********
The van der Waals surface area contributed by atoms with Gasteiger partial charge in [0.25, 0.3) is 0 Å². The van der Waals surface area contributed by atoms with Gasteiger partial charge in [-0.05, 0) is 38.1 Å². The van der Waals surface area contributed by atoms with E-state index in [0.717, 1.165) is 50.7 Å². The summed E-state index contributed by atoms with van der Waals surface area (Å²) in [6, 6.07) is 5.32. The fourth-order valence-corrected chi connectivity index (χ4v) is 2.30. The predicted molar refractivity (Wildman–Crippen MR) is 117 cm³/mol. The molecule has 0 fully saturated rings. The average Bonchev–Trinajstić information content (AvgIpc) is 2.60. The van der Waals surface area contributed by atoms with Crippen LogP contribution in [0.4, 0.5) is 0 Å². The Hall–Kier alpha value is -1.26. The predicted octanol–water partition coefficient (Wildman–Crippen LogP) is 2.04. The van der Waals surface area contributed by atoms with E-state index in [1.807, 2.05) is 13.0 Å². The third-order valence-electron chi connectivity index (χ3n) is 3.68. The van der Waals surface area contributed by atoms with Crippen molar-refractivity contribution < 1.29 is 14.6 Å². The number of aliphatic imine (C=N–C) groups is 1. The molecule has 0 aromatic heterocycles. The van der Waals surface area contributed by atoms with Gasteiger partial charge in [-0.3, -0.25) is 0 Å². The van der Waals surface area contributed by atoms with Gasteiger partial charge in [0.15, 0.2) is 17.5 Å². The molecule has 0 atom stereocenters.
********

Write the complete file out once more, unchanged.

The van der Waals surface area contributed by atoms with Gasteiger partial charge in [0.25, 0.3) is 0 Å². The van der Waals surface area contributed by atoms with Gasteiger partial charge in [-0.05, 0) is 38.1 Å². The van der Waals surface area contributed by atoms with E-state index in [0.717, 1.165) is 50.7 Å². The summed E-state index contributed by atoms with van der Waals surface area (Å²) in [6, 6.07) is 5.32. The fourth-order valence-corrected chi connectivity index (χ4v) is 2.30. The predicted molar refractivity (Wildman–Crippen MR) is 117 cm³/mol. The molecule has 0 fully saturated rings. The average Bonchev–Trinajstić information content (AvgIpc) is 2.60. The van der Waals surface area contributed by atoms with Crippen LogP contribution in [0.4, 0.5) is 0 Å². The Hall–Kier alpha value is -1.26. The predicted octanol–water partition coefficient (Wildman–Crippen LogP) is 2.04. The van der Waals surface area contributed by atoms with E-state index in [1.807, 2.05) is 13.0 Å². The third-order valence-electron chi connectivity index (χ3n) is 3.68. The van der Waals surface area contributed by atoms with Crippen molar-refractivity contribution < 1.29 is 14.6 Å². The number of aliphatic imine (C=N–C) groups is 1. The molecule has 0 aromatic heterocycles. The van der Waals surface area contributed by atoms with Gasteiger partial charge in [-0.3, -0.25) is 0 Å². The van der Waals surface area contributed by atoms with Gasteiger partial charge in [0.15, 0.2) is 17.5 Å². The molecule has 0 atom stereocenters.